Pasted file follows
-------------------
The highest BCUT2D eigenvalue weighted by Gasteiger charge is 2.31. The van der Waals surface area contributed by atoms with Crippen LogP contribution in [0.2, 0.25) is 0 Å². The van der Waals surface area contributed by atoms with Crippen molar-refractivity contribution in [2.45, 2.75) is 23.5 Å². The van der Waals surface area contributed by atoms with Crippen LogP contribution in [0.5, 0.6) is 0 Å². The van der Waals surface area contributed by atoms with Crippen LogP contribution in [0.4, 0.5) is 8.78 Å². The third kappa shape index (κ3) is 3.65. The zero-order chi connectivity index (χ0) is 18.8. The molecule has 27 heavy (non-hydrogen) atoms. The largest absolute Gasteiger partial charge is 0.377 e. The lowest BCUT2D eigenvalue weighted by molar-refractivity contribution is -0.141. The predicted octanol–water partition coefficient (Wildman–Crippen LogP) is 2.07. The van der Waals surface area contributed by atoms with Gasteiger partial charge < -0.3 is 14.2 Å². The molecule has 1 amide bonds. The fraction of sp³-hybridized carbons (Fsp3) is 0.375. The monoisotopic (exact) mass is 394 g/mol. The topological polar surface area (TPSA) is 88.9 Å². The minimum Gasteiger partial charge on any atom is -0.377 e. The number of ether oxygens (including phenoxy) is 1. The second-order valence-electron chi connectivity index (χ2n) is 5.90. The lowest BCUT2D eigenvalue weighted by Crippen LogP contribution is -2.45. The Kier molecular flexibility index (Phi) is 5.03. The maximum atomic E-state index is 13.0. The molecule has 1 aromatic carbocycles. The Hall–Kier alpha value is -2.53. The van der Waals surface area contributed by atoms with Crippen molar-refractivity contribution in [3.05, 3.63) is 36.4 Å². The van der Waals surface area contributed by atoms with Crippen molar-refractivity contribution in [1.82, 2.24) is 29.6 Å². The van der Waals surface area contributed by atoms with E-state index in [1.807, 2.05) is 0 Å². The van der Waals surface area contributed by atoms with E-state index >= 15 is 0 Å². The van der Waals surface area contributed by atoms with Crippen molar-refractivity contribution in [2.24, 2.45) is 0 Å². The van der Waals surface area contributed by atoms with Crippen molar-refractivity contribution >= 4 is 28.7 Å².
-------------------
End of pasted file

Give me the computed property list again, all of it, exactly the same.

The highest BCUT2D eigenvalue weighted by Gasteiger charge is 2.31. The van der Waals surface area contributed by atoms with Crippen LogP contribution in [0.2, 0.25) is 0 Å². The van der Waals surface area contributed by atoms with Crippen molar-refractivity contribution in [2.45, 2.75) is 23.5 Å². The van der Waals surface area contributed by atoms with Crippen LogP contribution in [0.5, 0.6) is 0 Å². The van der Waals surface area contributed by atoms with Crippen LogP contribution in [0.4, 0.5) is 8.78 Å². The third kappa shape index (κ3) is 3.65. The zero-order chi connectivity index (χ0) is 18.8. The molecule has 27 heavy (non-hydrogen) atoms. The largest absolute Gasteiger partial charge is 0.377 e. The lowest BCUT2D eigenvalue weighted by molar-refractivity contribution is -0.141. The predicted octanol–water partition coefficient (Wildman–Crippen LogP) is 2.07. The van der Waals surface area contributed by atoms with Gasteiger partial charge < -0.3 is 14.2 Å². The molecule has 1 amide bonds. The fraction of sp³-hybridized carbons (Fsp3) is 0.375. The monoisotopic (exact) mass is 394 g/mol. The topological polar surface area (TPSA) is 88.9 Å². The minimum Gasteiger partial charge on any atom is -0.377 e. The number of ether oxygens (including phenoxy) is 1. The second-order valence-electron chi connectivity index (χ2n) is 5.90. The lowest BCUT2D eigenvalue weighted by Crippen LogP contribution is -2.45. The Kier molecular flexibility index (Phi) is 5.03. The maximum atomic E-state index is 13.0. The molecule has 1 aromatic carbocycles. The Hall–Kier alpha value is -2.53. The van der Waals surface area contributed by atoms with Crippen molar-refractivity contribution in [3.05, 3.63) is 36.4 Å². The van der Waals surface area contributed by atoms with Crippen molar-refractivity contribution in [1.82, 2.24) is 29.6 Å². The van der Waals surface area contributed by atoms with E-state index in [1.807, 2.05) is 0 Å². The van der Waals surface area contributed by atoms with E-state index >= 15 is 0 Å². The van der Waals surface area contributed by atoms with Crippen molar-refractivity contribution in [2.24, 2.45) is 0 Å². The van der Waals surface area contributed by atoms with Crippen molar-refractivity contribution >= 4 is 28.7 Å².